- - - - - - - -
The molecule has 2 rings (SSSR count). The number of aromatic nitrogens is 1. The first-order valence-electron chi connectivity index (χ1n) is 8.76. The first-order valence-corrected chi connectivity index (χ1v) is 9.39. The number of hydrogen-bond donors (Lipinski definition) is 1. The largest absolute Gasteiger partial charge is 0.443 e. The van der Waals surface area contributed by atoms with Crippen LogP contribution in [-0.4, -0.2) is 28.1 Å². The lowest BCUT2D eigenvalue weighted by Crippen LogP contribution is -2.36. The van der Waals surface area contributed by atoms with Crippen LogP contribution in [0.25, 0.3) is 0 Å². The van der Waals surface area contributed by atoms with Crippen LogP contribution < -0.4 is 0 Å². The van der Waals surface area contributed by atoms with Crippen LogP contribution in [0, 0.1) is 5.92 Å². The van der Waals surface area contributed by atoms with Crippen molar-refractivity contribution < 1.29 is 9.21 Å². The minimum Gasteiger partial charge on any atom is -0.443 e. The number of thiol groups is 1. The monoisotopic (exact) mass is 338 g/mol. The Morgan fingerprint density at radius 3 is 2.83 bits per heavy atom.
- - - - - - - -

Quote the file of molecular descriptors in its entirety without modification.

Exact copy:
The molecule has 2 rings (SSSR count). The number of aromatic nitrogens is 1. The first-order valence-electron chi connectivity index (χ1n) is 8.76. The first-order valence-corrected chi connectivity index (χ1v) is 9.39. The number of hydrogen-bond donors (Lipinski definition) is 1. The largest absolute Gasteiger partial charge is 0.443 e. The van der Waals surface area contributed by atoms with Crippen LogP contribution in [-0.4, -0.2) is 28.1 Å². The lowest BCUT2D eigenvalue weighted by Crippen LogP contribution is -2.36. The van der Waals surface area contributed by atoms with Crippen LogP contribution in [0.25, 0.3) is 0 Å². The van der Waals surface area contributed by atoms with Crippen LogP contribution < -0.4 is 0 Å². The van der Waals surface area contributed by atoms with Crippen LogP contribution in [0, 0.1) is 5.92 Å². The van der Waals surface area contributed by atoms with Crippen molar-refractivity contribution < 1.29 is 9.21 Å². The minimum Gasteiger partial charge on any atom is -0.443 e. The number of thiol groups is 1. The monoisotopic (exact) mass is 338 g/mol. The Morgan fingerprint density at radius 3 is 2.83 bits per heavy atom.